Reducing Light Pollution
Many municipalities, counties and states have begun taking piecemeal approaches to curbing light pollution. For example, in the state of New Hampshire citizens proposed a code that stipulated that street lights require full shielding to reduce light trespass and glare.
Many municipalities, counties and states have begun taking piecemeal approaches to curbing light pollution. For example, in the state of New Hampshire citizens proposed a code that stipulated that street lights require full shielding to reduce light trespass and glare. Maine recently adopted similar proposed legislation into law, becoming one of the first states to do so. Maine's state highway law also now sets maximum limits on light output in an effort to reduce glare. Additionally, the city of San Jose, California, enacted a policy to preserve the night sky for astronomical research by converting street lamps so that they use monochromatic light sources and forbidding light sources to be directed at the sky, which causes urban sky glow. Florida now regulates outdoor lighting strictly for wildlife conservation purposes. For example, Florida has developed a turtle lighting program that requires light sources to emit in narrow bandwidths and at low intensity levels. However, designers struggle to meet light levels required by code when using light sources at their lowest intensity.
On a federal level, new light bulb efficiency standards came into effect on January 1, 2012. Manufacturers are now required by law to produce light bulbs that use 25 percent less energy than incandescent bulbs. More importantly, the U.S. Department of Energy is making an effort to change consumers' understanding of light bulbs by using luminous flux, or lumens, instead of radiant flux, or watts, to categorize light bulbs. Rather than identifying a light bulb according to the amount of power it consumes, lumens identify a light bulb according to its perceived brightness. The Federal Trade Commission requires light bulb labels to include lumens in addition to watts.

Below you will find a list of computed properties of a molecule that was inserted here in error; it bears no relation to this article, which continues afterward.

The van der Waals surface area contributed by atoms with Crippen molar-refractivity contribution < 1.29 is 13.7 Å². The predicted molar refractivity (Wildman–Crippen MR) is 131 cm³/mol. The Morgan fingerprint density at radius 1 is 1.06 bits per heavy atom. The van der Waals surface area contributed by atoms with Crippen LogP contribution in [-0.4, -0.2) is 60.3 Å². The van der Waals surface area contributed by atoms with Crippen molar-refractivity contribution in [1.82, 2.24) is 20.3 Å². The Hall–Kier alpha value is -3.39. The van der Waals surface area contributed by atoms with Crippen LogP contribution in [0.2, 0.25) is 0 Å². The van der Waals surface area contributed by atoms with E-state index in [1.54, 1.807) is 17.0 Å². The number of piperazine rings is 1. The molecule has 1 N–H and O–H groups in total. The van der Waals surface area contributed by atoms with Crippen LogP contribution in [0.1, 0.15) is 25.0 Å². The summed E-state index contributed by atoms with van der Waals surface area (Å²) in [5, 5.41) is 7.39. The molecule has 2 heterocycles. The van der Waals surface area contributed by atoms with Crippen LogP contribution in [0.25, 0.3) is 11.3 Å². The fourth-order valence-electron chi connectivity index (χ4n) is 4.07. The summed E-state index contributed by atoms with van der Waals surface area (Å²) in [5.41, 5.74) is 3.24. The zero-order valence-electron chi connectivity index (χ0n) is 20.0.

Finally, the International Dark-Sky Association (IDA) and the Illuminating Engineering Society of North America (IES) have developed a model lighting ordinance that communities can use to reduce light pollution and glare. These groups propose the implementation of four defined lighting zones to assist in the customization of lighting within communities. Placing areas within a community in the appropriate lighting zone will allow that community to choose lighting based on the recommended amount of lumens for the zone.
Photo caption: The filmmaker's childhood home in Maine. Credit: Wicked Delicate Films LLC.
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» International Dark-Sky Association and Illuminating Engineering Society of North America. "Model Lighting Ordinance."
» Matson, John. "Are Compact Fluorescent Lightbulbs Dangerous?" Scientific American, April 10, 2008.
» The Preservationist. "Light Pollution."
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» U.S. Department of Energy. "Lumens and the Lighting Facts Label."
» Zaveri, Mihir. "Environmental News: Congress Debates—Yes—Light Bulbs; the Arguments for; the Reasons Against." The Oregonian, July 12, 2011.